I’m a big advocate of choice, especially when it comes to TV, movies, and music. They should be available to consume a number of ways, both online and offline. However, in the case of the England vs Ukraine World Cup qualifier, choice has gone out of the window.
Online Sports Events
Sports events are clearly one of the most obvious television properties that could utilize the Internet and online video. And in the States that is exactly what has been happening, with pay-per-view options for both over the air and over the Web.
But it hasn’t really happened on a big scale in the UK as yet, with Sky Sports’ domination over broadcasting rights meaning online video viewing isn’t really an option. Until now, with the England vs Ukraine World Cup qualifier only being available to watch online via paid subscription.
England vs Ukraine
To watch the England vs Ukraine World Cup qualifier on Saturday (Oct. 10), you will need to visit the Web site set up specially for the event and pay for the privilege of watching the match streaming onto your PC or Mac.
Payments are being accepted via Paypal, with early sign-ups awarded a lower price of £4.99. Football fans who sign up after Wednesday will have to pay £9.99, with those waiting until the day of the match being charged a hefty $11.99.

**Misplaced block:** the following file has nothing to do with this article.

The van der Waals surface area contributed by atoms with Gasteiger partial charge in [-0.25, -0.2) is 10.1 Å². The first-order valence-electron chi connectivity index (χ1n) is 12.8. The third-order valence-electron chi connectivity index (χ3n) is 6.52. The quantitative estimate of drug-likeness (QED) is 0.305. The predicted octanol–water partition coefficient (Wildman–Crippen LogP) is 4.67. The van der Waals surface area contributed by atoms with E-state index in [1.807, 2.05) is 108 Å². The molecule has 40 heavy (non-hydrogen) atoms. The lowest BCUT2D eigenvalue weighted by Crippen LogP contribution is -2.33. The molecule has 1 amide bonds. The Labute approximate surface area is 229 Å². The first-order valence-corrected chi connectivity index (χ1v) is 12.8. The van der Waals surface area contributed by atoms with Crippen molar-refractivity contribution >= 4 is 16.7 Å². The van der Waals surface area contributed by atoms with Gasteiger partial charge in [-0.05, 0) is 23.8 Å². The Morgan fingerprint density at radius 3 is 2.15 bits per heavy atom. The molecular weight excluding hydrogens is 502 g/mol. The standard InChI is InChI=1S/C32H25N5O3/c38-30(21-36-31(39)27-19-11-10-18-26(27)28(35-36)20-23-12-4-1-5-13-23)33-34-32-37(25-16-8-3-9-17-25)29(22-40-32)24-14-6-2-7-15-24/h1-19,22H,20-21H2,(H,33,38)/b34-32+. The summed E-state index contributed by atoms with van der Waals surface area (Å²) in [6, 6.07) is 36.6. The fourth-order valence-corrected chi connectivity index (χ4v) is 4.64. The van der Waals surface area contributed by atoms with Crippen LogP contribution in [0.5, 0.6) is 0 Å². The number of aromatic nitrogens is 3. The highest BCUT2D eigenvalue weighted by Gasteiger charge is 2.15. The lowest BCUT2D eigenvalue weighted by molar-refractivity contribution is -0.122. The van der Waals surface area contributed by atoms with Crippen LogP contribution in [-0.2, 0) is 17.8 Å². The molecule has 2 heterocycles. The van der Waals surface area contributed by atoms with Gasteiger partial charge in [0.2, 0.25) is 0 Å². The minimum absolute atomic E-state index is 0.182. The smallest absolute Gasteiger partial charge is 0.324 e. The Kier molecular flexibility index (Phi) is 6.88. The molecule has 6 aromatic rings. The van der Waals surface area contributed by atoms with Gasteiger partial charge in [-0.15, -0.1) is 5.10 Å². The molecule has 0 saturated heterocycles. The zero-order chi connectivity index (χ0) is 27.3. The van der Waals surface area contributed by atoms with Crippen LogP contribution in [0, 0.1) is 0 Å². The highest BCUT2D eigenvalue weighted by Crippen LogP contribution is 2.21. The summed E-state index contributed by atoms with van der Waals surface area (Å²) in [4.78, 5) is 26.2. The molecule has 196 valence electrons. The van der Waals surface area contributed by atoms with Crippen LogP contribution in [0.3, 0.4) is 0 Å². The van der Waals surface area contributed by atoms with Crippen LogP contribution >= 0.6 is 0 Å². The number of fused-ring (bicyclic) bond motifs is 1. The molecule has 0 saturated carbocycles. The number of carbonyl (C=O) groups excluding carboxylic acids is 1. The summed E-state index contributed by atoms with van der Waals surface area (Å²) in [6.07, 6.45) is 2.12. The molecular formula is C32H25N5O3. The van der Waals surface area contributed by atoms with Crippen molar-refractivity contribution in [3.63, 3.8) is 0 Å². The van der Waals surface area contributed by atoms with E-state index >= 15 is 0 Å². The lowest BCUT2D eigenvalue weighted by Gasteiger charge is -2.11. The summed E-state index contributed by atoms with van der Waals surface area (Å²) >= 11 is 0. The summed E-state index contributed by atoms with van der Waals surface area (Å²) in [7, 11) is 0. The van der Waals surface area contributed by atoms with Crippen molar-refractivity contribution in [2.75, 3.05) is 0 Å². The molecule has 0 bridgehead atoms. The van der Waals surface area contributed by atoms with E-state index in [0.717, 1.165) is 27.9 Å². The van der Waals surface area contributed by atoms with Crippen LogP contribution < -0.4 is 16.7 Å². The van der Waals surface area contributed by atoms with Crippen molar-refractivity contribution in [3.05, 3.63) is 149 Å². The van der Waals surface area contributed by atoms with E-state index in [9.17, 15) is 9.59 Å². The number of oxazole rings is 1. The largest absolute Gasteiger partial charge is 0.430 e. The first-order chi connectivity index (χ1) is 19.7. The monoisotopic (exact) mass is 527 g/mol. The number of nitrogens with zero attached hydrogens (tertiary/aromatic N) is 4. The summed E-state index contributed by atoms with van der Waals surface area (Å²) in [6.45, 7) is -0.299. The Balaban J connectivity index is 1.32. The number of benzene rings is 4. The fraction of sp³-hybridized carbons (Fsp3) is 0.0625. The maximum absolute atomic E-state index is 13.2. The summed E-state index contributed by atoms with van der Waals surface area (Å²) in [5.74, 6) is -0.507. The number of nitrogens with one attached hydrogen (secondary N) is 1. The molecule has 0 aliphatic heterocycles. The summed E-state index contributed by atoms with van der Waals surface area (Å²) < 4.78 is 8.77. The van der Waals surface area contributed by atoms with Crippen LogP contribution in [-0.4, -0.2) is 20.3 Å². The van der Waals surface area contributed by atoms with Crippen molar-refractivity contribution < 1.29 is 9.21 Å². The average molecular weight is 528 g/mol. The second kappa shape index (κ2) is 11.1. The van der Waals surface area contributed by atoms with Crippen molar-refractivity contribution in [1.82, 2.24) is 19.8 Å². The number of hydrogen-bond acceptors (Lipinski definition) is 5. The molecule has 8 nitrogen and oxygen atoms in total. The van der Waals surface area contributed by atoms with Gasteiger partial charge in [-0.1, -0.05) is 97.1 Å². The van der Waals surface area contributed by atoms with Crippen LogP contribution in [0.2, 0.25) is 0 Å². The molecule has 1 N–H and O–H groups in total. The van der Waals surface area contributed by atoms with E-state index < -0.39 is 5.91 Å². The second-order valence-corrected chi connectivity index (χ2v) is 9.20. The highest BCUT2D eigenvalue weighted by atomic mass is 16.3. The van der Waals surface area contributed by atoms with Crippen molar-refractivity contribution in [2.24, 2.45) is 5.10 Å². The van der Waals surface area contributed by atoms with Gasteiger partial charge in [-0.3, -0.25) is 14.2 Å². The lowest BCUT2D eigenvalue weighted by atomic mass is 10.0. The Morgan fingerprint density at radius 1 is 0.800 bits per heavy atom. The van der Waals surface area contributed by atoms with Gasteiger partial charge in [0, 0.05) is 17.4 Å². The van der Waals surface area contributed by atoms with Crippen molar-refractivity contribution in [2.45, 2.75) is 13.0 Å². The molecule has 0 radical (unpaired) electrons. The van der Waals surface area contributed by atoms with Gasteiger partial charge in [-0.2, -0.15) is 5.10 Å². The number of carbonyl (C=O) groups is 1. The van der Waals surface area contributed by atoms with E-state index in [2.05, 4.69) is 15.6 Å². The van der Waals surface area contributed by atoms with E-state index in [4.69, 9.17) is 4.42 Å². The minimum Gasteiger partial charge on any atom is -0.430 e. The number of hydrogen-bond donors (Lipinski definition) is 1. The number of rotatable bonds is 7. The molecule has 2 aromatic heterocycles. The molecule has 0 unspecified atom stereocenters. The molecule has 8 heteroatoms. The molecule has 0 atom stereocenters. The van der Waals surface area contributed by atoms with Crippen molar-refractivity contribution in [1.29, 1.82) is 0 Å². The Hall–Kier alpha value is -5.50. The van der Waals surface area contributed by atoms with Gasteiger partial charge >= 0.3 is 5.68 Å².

The only other option is to watch the match at one of 11 Odeon cinemas around the country.
Who, Why, What?
This situation has occurred due to the collapse of the pay-TV network Setanta which held the rights to England matches. The BBC, ITV, Sky, and Channel Five all failed to land the match in negotiations, so international agency Kentaro decided to go with Perform, a digital sports specialist.
Perform already streams more than 15,000 events a year, so one England match isn’t going to trouble them. However, due to the fact that the match isn’t going to be shown on television in addition to being streamed online, many fans aren’t happy with the situation.
I can see why some England fans are annoyed about this, but England have already qualified, meaning the match wasn’t going to be a big enough draw for the television companies to pay big money for the rights.
Perform is at least offering devoted fans the chance to watch their team, and for a reasonable asking price as well. The question is whether enough British sports fans are ready and willing to accept the idea of streaming sports events over the Internet. And paying for the privilege.
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